Please note: all dates are provisional and will depend on the weather conditions, so, please check with Margaret (tel: 01205 750719) to confirm before travelling.

Butterfly Garden History

In 1992 Peter Cawdell met with Peter Webb, (Forestry Commission Officer for the Bardney Limewoods). Peter Webb asked if the Branch would like to take on the rough area behind the old tractor shed that was being developed as a Visitor's Centre, as the BC Lincolnshire Branch Butterfly Garden.
A butterfly garden on the edge of one of the best butterfly habitats in the County, right next to the new Visitors Centre where the branch would be allowed to hold their Committee and Members meetings, and a volunteer building where branch tools could be stored along with equipment and paperwork. How could the Branch say no!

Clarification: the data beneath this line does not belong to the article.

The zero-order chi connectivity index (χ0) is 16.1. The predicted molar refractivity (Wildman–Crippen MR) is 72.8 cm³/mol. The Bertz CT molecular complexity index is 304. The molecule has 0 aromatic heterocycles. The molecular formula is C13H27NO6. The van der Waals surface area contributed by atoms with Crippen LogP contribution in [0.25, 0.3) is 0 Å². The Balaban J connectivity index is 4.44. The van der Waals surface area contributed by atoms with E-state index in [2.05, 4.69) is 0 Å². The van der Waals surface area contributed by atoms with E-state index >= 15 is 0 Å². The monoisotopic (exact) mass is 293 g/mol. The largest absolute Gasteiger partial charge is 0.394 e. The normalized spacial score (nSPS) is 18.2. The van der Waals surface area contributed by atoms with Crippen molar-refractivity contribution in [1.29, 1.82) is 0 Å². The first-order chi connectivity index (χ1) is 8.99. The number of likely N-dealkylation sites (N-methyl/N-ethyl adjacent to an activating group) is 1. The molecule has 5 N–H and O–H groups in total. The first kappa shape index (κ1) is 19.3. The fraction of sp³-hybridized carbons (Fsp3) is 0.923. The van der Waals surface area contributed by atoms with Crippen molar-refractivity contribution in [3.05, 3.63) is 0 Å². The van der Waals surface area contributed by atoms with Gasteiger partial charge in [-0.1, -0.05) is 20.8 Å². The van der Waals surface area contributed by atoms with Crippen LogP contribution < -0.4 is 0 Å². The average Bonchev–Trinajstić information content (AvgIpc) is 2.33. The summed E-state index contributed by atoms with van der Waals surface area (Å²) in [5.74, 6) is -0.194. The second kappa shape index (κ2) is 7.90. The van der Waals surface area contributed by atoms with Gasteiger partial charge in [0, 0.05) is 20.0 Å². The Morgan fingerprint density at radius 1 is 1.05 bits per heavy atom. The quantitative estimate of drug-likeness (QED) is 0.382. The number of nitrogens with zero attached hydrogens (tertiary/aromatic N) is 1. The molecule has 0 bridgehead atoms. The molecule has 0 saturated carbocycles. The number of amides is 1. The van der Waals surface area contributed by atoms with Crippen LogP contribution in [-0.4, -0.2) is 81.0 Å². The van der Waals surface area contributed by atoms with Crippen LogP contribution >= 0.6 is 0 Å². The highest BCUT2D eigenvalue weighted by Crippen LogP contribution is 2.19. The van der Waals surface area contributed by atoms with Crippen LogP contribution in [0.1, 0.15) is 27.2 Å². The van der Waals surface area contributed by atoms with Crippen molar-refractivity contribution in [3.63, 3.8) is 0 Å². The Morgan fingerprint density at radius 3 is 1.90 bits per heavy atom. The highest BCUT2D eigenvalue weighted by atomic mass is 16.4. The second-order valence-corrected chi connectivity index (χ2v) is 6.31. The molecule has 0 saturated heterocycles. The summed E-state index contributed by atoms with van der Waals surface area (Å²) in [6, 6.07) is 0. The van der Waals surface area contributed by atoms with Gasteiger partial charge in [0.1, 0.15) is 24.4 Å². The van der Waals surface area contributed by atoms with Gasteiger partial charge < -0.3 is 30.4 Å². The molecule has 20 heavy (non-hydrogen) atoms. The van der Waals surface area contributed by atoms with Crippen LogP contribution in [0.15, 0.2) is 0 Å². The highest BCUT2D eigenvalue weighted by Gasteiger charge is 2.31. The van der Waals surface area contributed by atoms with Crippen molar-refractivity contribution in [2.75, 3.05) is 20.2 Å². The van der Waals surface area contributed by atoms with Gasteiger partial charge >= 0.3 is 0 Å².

Peter drew up a plan for the garden and regular work parties at weekends and evenings set to work to create the garden. Hedges were planted and the pond was dug out by hand.
Peter had successfully applied for a substantial British Gas grant specifically targeted at providing disabled access and public toilets for the project. Using these funds, the concrete paths around and through the garden were installed, which conveniently separated the various flower beds. Bird boxes and a bird feeding station were installed, so the garden was more a wildlife garden than just for butterflies and other pollinators.
The garden was eventually completed to plan and started to be used during branch events in 1993.
The garden was dedicated to a leading Lincolnshire entomologist Joe Duddington who had died in 1992, while on a butterfly holiday with branch members. Mick Speight made the plaque that stands near the. entrance to the garden.